Pioneer Sees Full Screen Going Dark

Discussion in 'Archived Threads 2001-2004' started by MatS, Jun 28, 2002.

  1. MatS

    MatS Screenwriter

    Jan 24, 2000
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    Allow me some leeway as this could be considered a harware topic. It is very relevant to the software crusade.
    Pioneer sees full screen going dark
    By Daniel Frankel
    JUNE 28 | LONG BEACH, Calif.--Driven by the potential of a home theater market that could grow to be worth $315 million this year, according to some analysts, Pioneer Electronic last week unveiled its new 43-inch Elite 43 PureVision plasma display for the consumer market.
    Pioneer officials anticipate that the consumer market for the flat plasma display--which delivers huge screens without the correspondingly large backside and weight of standard cathode-ray-tube TV--will buy nearly 100,000 units of the product. That will exceed the sales performance of plasma in the professional audio-visual market (corporate conference rooms, video conferencing centers, etc.) for the first time.
    The implication to video retailers is that consumers, starting on the high end, could begin to abandon traditional 4:3 aspect-ratio "pan-and-scan" TVs and convert to large-screen 16:9-capable plasma displays as they upgrade to HDTV.
    Currently, studios are releasing a larger portion of their DVDs in the 16:9 format, which more closely reproduces the theatrical environment for which the content was originally created. However, displaying a 16:9 format on a standard 4:3 TV leaves black lines on the top and bottom of the picture. For that reason, major retailers such as Wal-Mart have pressured the studios to release their DVDs in the 4:3 fullscreen format.
    Pioneer officials predict, however, that products such as plasma--a category that's descending below the $5,000 price point for display sizes above 40 inches--will soon create a consumer market that will demand only 16:9 DVDs.
    "We're not seeing the critical mass necessary to make that happen yet, but it's on the horizon," said a spokesman for Pioneer's home entertainment division.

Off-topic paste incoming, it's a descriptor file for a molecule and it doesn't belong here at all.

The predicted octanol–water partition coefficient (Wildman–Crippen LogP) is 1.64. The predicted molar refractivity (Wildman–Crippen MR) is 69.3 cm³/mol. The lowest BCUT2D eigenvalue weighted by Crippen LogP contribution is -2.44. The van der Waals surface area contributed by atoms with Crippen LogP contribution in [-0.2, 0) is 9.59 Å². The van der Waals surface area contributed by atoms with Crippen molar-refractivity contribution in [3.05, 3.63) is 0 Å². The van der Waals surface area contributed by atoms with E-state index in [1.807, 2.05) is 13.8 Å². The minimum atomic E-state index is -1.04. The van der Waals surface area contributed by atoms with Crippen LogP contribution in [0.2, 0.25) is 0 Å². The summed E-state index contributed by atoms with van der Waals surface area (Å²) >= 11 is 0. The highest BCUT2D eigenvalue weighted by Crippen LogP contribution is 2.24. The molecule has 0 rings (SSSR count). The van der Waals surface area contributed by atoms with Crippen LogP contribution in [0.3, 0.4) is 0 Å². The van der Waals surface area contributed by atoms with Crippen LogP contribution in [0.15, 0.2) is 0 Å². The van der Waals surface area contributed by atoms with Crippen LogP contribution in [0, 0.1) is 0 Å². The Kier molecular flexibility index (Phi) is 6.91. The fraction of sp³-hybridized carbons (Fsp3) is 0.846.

Pioneer also unveiled its new DVH-P7000 mobile DVD player, the company's latest attempt to maintain its 28% market share in the emerging mobile video industry.
    Targeted to soccer moms and others trying to entertain kids in the back seat, Pioneer's newest product entry allows for radio (satellite or broadcast) to be played in the front of the vehicle while DVD-Video is played in the rear.
    The entire DVH-P7000 kit--which includes the player, a 6½-inch LCD display and speakers--comes with a suggested retail price of $1,600.
    "The mobile video market is our biggest growth area," said a Pioneer spokesman. "The margins are big, and we're seeing more and more sales through automotive manufacturers. And the reason is, people are spending more time on the road."
  2. David Lambert

    David Lambert Executive Producer

    Aug 3, 2001
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    Nice article! Thanks for sharing.

    Nice optimism there on Pioneer's part for the 16:9 demand, and good of the writer to pin pan-and-scan/full-frame woes where they belong, on Wal-Mart and similar stores. Is Daniel Frankel an HTF member by chance? :wink:
  3. Michael St. Clair

    May 3, 1999
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    Something like 99% of all sports broadcast in North America are broadcast in 4:3 only. Regardless of what we movie fans like to think, it is the sports fans that drive the mass market technology.